I’ve been meaning to write about the demise of Ostatic for a month or so now, but it’s not easy to put together an article when you have absolutely no facts. I first noticed the site was gone a month or so back, when an attempt to reach it turned up one of those “this site can’t be reached” error messages. With a little checking, I was able to verify that the site has indeed gone dark, with writers for the site evidently losing access to their content without notice. Other than that, I’ve been able to find out nothing. Even the site’s ownership is shrouded in mystery. The domain name is registered to OStatic Inc, but with absolutely no information about who’s behind the corporation, which has a listed address of 500 Beale Street in San Francisco. I made an attempt to reach someone using the telephone number included in the results of a “whois” search, but have never received a reply from the voicemail message I left. Back in the days when FOSS Force was first getting cranked up, Ostatic was something of a goto site for news and commentary on Linux and open source. This hasn’t been so true lately, although Susan Linton — the original publisher of Tux Machines — continued to post her informative and entertaining news roundup column on the site until early February — presumably until the end. I’ve reached out to Ms. Linton, hoping to find out more about the demise of Ostatic, but haven’t received a reply. Her column will certainly be missed.
  • This Week In Creative Commons History
    Since I'm here at the Creative Commons 2017 Global Summit this weekend, I want to take a break from our usual Techdirt history posts and highlight the new State Of The Commons report that has been released. These annual reports are a key part of the CC community — here at Techdirt, most of our readers already understand the importance of the free culture licensing options that CC provides to creators, but it's important to step back and look at just how much content is being created and shared thanks to this system. It also provides some good insight into exactly how people are using CC licenses, through both data and (moreso than in previous years) close-up case studies. In the coming week we'll be taking a deeper dive into some of the specifics of the report and this year's summit, but for now I want to highlight a few key points — and encourage you to check out the full report for yourself.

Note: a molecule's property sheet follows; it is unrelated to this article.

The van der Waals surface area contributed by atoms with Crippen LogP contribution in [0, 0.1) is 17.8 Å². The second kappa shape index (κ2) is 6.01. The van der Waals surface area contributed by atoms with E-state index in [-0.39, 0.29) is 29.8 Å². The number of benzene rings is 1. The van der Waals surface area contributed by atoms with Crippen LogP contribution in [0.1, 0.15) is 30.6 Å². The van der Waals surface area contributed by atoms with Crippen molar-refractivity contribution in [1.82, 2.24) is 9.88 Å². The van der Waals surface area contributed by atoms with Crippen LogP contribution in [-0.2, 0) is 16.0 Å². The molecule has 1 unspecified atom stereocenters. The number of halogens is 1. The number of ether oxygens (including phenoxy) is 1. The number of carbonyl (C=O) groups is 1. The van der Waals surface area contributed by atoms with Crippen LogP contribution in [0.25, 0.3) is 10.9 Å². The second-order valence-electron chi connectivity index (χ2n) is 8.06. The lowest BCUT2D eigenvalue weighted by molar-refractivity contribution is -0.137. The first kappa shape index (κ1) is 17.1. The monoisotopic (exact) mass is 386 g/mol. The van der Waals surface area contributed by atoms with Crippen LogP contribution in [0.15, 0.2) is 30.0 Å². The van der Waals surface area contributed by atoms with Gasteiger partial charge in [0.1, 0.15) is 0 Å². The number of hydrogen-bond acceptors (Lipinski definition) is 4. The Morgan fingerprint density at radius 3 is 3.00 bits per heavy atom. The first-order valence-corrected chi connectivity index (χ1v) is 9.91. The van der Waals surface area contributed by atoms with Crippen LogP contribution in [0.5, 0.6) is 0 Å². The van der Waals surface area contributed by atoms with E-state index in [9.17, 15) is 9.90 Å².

• ASU’s open-source 'library of the stars' to be enhanced by NSF grant
  • ASU wins record 14 NSF career awards
    Arizona State University has earned 14 National Science Foundation early career faculty awards, ranking second among all university recipients for 2017 and setting an ASU record. The awards total $7 million in funding for the ASU researchers over five years.

R1Soft's Backup Backport, TrustZone CryptoCell in Linux

  • CloudLinux 6 Gets New Beta Kernel to Backport a Fix for R1Soft's Backup Solution
    After announcing earlier this week the availability of a new Beta kernel for CloudLinux 7 and CloudLinux 6 Hybrid users, CloudLinux's Mykola Naugolnyi is now informing us about the release of a Beta kernel for CloudLinux 6 users. The updated CloudLinux 6 Beta kernel is tagged as build 2.6.32-673.26.1.lve1.4.26 and it's here to replace kernel 2.6.32-673.26.1.lve1.4.25. It is available right now for download from CloudLinux's updates-testing repository and backports a fix (CKSIX-109) for R1Soft's backup solution from CloudLinux 7's kernel.
  • Linux 4.12 To Begin Supporting TrustZone CryptoCell
    The upcoming Linux 4.12 kernel cycle plans to introduce support for CryptoCell hardware within ARM's TrustZone.

Lakka 2.0 stable release!

After 6 months of community testing, we are proud to announce Lakka 2.0! This new version of Lakka is based on LibreELEC instead of OpenELEC. Almost every package has been updated! We are now using RetroArch 1.5.0, which includes so many changes that listing everything in a single blogpost is rather difficult. Read more Also: LibreELEC-Based Lakka 2.0 Officially Released with Raspberry Pi Zero W Support

Leftovers: Gaming